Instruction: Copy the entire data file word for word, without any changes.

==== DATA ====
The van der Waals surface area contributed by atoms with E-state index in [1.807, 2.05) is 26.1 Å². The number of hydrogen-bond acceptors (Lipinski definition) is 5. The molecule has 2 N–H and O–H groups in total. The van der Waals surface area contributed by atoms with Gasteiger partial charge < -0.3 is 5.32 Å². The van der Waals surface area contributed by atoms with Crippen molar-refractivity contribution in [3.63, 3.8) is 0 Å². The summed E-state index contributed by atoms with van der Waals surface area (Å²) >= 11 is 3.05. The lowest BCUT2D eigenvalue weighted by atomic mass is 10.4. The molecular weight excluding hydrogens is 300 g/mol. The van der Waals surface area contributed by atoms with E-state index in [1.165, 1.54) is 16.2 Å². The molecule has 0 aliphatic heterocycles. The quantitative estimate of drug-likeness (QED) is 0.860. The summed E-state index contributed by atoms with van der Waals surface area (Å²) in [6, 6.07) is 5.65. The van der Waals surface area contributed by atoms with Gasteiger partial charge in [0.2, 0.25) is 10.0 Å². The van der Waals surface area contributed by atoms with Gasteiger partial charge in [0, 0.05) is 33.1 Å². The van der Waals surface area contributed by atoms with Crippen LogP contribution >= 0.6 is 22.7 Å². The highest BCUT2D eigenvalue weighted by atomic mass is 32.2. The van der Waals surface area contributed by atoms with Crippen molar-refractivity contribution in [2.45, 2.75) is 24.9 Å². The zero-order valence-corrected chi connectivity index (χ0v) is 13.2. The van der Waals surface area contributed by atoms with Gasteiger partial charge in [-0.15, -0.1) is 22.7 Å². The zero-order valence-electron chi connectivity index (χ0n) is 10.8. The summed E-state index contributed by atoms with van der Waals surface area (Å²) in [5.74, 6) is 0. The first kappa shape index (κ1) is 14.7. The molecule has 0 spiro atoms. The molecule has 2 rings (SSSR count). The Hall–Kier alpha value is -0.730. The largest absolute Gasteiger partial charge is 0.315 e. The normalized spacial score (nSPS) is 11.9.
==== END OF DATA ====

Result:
The van der Waals surface area contributed by atoms with E-state index in [1.807, 2.05) is 26.1 Å². The number of hydrogen-bond acceptors (Lipinski definition) is 5. The molecule has 2 N–H and O–H groups in total. The van der Waals surface area contributed by atoms with Gasteiger partial charge < -0.3 is 5.32 Å². The van der Waals surface area contributed by atoms with Crippen molar-refractivity contribution in [3.63, 3.8) is 0 Å². The summed E-state index contributed by atoms with van der Waals surface area (Å²) >= 11 is 3.05. The lowest BCUT2D eigenvalue weighted by atomic mass is 10.4. The molecular weight excluding hydrogens is 300 g/mol. The van der Waals surface area contributed by atoms with E-state index in [1.165, 1.54) is 16.2 Å². The molecule has 0 aliphatic heterocycles. The quantitative estimate of drug-likeness (QED) is 0.860. The summed E-state index contributed by atoms with van der Waals surface area (Å²) in [6, 6.07) is 5.65. The van der Waals surface area contributed by atoms with Gasteiger partial charge in [0.2, 0.25) is 10.0 Å². The van der Waals surface area contributed by atoms with Gasteiger partial charge in [0, 0.05) is 33.1 Å². The van der Waals surface area contributed by atoms with Crippen LogP contribution >= 0.6 is 22.7 Å². The highest BCUT2D eigenvalue weighted by atomic mass is 32.2. The van der Waals surface area contributed by atoms with Crippen molar-refractivity contribution in [2.45, 2.75) is 24.9 Å². The zero-order valence-corrected chi connectivity index (χ0v) is 13.2. The van der Waals surface area contributed by atoms with Gasteiger partial charge in [-0.15, -0.1) is 22.7 Å². The zero-order valence-electron chi connectivity index (χ0n) is 10.8. The summed E-state index contributed by atoms with van der Waals surface area (Å²) in [5.74, 6) is 0. The first kappa shape index (κ1) is 14.7. The molecule has 0 spiro atoms. The molecule has 2 rings (SSSR count). The Hall–Kier alpha value is -0.730. The largest absolute Gasteiger partial charge is 0.315 e. The normalized spacial score (nSPS) is 11.9.